Joseph Mallord William Turner

Two Views near Louvain, with a Railway Viaduct under Construction


In Tate Britain

Prints and Drawings Room

View by appointment
Joseph Mallord William Turner 1775–1851
Graphite on paper
Support: 94 × 154 mm
Accepted by the nation as part of the Turner Bequest 1856
Turner Bequest CCLXXXVII 8

Catalogue entry

Belgium’s first railway main line, between Brussels and Malines, was opened on May 5, 1835.1 By 1843 the government had extended the railway system to reach the major east-west and north-south axes which included the construction of a connection running towards the German frontier via Louvain and Liège. 2 It is the building of this connection, in particular the railway viaduct for the extension, which Turner depicts on the present drawing, according to Cecilia Powell.3
With the sketchbook orientated horizontally, Turner has drawn two profiles of the landscape running across the page. In the lower of these sketches, a small group of figures at the right appear to be hauling on ropes, perhaps attached to the small cart at the very periphery of the page. The figures appear again directly above in the upper sketch, though far more roughly wrought. Perhaps they are labourers moving construction materials on the viaduct site.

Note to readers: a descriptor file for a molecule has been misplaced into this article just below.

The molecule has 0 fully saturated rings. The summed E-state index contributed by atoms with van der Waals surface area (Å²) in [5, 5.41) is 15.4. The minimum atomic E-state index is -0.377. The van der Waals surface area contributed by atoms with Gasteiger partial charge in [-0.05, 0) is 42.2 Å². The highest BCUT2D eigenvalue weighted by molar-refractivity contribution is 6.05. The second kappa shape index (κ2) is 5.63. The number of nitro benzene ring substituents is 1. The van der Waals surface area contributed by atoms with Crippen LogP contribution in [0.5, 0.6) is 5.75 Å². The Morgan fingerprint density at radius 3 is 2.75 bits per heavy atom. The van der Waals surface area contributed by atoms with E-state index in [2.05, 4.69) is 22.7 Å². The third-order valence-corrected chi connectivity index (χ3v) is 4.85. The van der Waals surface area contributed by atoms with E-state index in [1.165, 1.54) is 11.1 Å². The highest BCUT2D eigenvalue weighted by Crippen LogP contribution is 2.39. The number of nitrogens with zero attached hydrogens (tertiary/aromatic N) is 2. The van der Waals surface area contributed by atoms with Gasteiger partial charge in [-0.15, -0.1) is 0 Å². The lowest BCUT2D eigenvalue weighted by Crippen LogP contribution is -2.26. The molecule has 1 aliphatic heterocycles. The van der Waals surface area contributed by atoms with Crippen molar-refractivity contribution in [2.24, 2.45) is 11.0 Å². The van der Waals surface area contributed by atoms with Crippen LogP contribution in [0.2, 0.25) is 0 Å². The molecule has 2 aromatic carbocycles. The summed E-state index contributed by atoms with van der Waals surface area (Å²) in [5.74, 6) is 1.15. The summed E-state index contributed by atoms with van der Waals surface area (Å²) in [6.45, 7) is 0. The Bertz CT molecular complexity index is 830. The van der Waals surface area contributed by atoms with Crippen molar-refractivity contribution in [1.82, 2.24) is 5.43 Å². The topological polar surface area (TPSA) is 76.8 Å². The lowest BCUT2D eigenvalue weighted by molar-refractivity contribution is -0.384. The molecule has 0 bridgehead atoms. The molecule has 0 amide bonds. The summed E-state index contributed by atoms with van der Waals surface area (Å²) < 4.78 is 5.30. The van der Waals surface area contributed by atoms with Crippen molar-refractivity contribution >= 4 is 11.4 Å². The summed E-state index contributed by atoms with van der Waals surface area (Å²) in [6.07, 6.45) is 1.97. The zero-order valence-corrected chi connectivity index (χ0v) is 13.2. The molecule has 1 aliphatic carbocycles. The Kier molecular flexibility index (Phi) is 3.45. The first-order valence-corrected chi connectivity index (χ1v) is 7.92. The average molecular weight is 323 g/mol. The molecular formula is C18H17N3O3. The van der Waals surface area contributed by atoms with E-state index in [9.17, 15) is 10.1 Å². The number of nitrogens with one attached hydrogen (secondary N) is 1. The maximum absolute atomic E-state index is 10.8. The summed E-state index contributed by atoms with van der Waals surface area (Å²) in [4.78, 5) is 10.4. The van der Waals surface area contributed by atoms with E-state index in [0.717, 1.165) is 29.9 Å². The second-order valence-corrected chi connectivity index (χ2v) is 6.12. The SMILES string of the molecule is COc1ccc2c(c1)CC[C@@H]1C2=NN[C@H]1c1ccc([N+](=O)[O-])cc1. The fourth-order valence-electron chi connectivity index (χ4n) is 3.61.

The surrounding topography has been loosely suggested and includes a square tower and the profile of the Louvain in the distance. For other views of Louvain in this sketchbook see Tate D28044–D28047, D28049, D28050, D28059–D28064; Turner Bequest CCLXXXVII 2a–3a, 4a, 5, 9a–12.

Alice Rylance-Watson
April 2013

‘Belgium’s Steel Network: The Most Concentrated System in the World’, Mike’s Railway History: A Look at Railways in 1935 & Before,, accessed 16 April 2013.
Powell 1991, Appendix, p.213.

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